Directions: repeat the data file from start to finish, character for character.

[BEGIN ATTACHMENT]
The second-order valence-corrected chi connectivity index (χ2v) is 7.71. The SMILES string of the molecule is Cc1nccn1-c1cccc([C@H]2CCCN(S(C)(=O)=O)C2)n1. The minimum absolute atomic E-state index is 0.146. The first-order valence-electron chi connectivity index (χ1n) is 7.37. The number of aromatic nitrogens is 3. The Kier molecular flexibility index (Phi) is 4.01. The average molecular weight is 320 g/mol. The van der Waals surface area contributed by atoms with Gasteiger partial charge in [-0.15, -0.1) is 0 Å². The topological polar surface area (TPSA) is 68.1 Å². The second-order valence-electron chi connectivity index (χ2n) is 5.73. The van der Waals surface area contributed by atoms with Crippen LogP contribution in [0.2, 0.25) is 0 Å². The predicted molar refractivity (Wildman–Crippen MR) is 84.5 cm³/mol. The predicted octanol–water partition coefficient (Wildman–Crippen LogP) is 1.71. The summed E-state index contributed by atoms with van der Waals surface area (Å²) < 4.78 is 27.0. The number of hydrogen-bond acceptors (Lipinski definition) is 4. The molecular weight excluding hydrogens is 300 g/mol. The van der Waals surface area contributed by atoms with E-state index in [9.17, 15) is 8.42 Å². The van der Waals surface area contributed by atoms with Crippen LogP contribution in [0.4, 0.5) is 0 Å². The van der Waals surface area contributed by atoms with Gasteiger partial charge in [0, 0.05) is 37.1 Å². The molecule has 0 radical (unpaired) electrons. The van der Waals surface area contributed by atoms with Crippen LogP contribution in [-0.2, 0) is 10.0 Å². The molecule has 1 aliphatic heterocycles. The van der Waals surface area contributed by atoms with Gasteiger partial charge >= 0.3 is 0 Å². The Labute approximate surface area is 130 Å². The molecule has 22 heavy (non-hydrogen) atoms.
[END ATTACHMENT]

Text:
The second-order valence-corrected chi connectivity index (χ2v) is 7.71. The SMILES string of the molecule is Cc1nccn1-c1cccc([C@H]2CCCN(S(C)(=O)=O)C2)n1. The minimum absolute atomic E-state index is 0.146. The first-order valence-electron chi connectivity index (χ1n) is 7.37. The number of aromatic nitrogens is 3. The Kier molecular flexibility index (Phi) is 4.01. The average molecular weight is 320 g/mol. The van der Waals surface area contributed by atoms with Gasteiger partial charge in [-0.15, -0.1) is 0 Å². The topological polar surface area (TPSA) is 68.1 Å². The second-order valence-electron chi connectivity index (χ2n) is 5.73. The van der Waals surface area contributed by atoms with Crippen LogP contribution in [0.2, 0.25) is 0 Å². The predicted molar refractivity (Wildman–Crippen MR) is 84.5 cm³/mol. The predicted octanol–water partition coefficient (Wildman–Crippen LogP) is 1.71. The summed E-state index contributed by atoms with van der Waals surface area (Å²) < 4.78 is 27.0. The number of hydrogen-bond acceptors (Lipinski definition) is 4. The molecular weight excluding hydrogens is 300 g/mol. The van der Waals surface area contributed by atoms with E-state index in [9.17, 15) is 8.42 Å². The van der Waals surface area contributed by atoms with Crippen LogP contribution in [0.4, 0.5) is 0 Å². The van der Waals surface area contributed by atoms with Gasteiger partial charge in [0, 0.05) is 37.1 Å². The molecule has 0 radical (unpaired) electrons. The van der Waals surface area contributed by atoms with Crippen LogP contribution in [-0.2, 0) is 10.0 Å². The molecule has 1 aliphatic heterocycles. The van der Waals surface area contributed by atoms with Gasteiger partial charge >= 0.3 is 0 Å². The Labute approximate surface area is 130 Å². The molecule has 22 heavy (non-hydrogen) atoms.